City League Roundup: Centennial boys basketball team moving forward under Jamie Pearson

Jarrod Ulrey
ThisWeek group
Senior guard Tyreek Gunnell is among the top returnees for the Centennial boys basketball team and first-year coach Jamie Pearson. The Stars are coming off a finish of 10-14 overall and 7-7 in the City League-North Division.

A year after making a career change and now living in a nearby neighborhood, Jamie Pearson believed becoming the new coach of the Centennial boys basketball program was a logical fit.

Pearson and his team have had to make some adjustments along the way since he took over in July, particularly since the City League has paused all sports until Dec. 18 because of the COVID-19 coronavirus pandemic.

When the program is cleared to return to competition, Pearson is hoping to continue the success Centennial enjoyed in 18 seasons under former coach Roosevelt Osborne.

The Stars had posted back-to-back winning records before finishing 10-14 overall last season and placing fifth (7-7) in the City-North Division behind Linden-McKinley (12-2), Beechcroft (11-3), Northland (10-4) and Mifflin (8-6) and ahead of Whetstone (5-9), East (3-11) and International (0-14).

“To me it was about looking for the right fit and for me this was a good location since we’re across the street from Centennial’s district,” Pearson said. “I have a seventh-grader and an eighth-grader, so I wasn’t crazy about driving some crazy distance to coach.

“This is the fifth time we’ve been shut down, so it’s extremely frustrating. We’re on a chain where we can text (with the players). We’ve had some kids leave the program. Anything you can imagine has happened. I encourage them to exercise but it’s just a different situation.”

Centennial, which beat Licking Valley 86-72 in the first round of last winter’s Division II district tournament before falling 84-61 to DeSales in the second round, should be led by senior guards Tyreek Gunnell (5-foot-8), Jaylon Jackson (5-11) and Syquee Womack (5-10).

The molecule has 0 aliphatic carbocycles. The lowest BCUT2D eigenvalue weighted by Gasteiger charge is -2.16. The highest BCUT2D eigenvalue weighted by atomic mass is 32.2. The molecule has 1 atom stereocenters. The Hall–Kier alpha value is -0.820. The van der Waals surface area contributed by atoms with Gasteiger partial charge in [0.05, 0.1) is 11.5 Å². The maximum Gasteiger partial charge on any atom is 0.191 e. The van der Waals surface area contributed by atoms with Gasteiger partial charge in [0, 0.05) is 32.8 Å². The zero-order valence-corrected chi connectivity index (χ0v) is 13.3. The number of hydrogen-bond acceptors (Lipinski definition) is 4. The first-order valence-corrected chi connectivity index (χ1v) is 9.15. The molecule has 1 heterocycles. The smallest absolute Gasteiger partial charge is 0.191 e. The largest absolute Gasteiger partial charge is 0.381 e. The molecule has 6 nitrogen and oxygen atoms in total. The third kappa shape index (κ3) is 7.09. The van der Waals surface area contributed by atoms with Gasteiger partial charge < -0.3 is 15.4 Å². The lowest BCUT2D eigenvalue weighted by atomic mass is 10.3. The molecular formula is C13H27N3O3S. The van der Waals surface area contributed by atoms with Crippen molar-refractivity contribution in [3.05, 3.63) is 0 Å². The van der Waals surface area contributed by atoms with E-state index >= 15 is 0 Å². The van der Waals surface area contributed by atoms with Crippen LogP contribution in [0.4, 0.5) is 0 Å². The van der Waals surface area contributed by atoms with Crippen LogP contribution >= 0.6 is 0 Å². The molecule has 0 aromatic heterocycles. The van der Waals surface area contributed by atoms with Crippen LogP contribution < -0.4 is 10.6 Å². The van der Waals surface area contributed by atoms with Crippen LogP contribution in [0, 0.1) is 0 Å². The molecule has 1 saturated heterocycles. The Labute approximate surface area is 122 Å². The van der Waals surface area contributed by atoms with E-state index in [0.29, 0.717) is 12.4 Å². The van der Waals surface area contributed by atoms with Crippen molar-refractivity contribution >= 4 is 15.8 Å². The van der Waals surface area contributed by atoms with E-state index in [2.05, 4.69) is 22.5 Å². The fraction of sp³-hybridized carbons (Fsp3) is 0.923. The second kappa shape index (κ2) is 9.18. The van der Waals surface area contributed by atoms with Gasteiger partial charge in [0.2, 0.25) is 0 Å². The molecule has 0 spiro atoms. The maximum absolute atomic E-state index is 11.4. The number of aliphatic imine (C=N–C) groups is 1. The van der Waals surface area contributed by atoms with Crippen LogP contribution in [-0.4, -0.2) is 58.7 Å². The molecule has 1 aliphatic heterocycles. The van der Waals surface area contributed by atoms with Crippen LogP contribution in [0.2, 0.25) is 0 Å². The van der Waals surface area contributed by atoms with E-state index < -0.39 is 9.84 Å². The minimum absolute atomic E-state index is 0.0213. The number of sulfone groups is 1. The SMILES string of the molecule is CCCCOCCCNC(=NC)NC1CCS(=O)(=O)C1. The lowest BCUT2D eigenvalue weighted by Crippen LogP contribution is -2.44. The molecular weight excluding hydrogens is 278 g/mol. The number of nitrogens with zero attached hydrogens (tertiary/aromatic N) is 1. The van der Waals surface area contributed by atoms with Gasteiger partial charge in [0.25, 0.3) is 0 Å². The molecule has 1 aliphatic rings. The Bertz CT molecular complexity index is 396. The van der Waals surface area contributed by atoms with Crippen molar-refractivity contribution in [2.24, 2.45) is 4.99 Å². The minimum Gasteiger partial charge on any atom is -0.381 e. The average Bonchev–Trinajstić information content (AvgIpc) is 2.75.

Gunnell averaged 9.5 points and Jackson averaged 6.0 points as both were honorable mention all-league, and Womack also averaged 6.0 points.

Senior Ronald Darling (5-10, guard) also was a contributor last season. Other players expected to be in the mix are senior Dante Woods (5-10, guard), junior Marlin Byron (5-10, guard) and sophomores Ahmed Ayed (6-4, forward) and Donovan Ballentine (6-4, forward).

The team’s top returnees were set to be senior guard Jaylen Gilbert, who averaged 16 points and was first-team all-league, and senior guard Travonne Jackson, who scored 21 points in the tournament loss. Gilbert transferred to Pickerington North and Jackson moved out of the area.

Pearson previously coached Granville to a 17-6 finish in 2010-11, led Dublin Jerome to a 74-26 mark from 2013-14 through 2016-17 and also assisted at Dublin Coffman. He was named the state’s Division I co-Coach of the Year in 2014-15 at Jerome.

“The kids have been working hard,” Pearson said. “Everybody’s trying to figure it out.”

Junior guard J.J. Simmons is back to help lead Beechcroft after averaging 17.5 points last season. He was named second-team all-district and first-team all-league.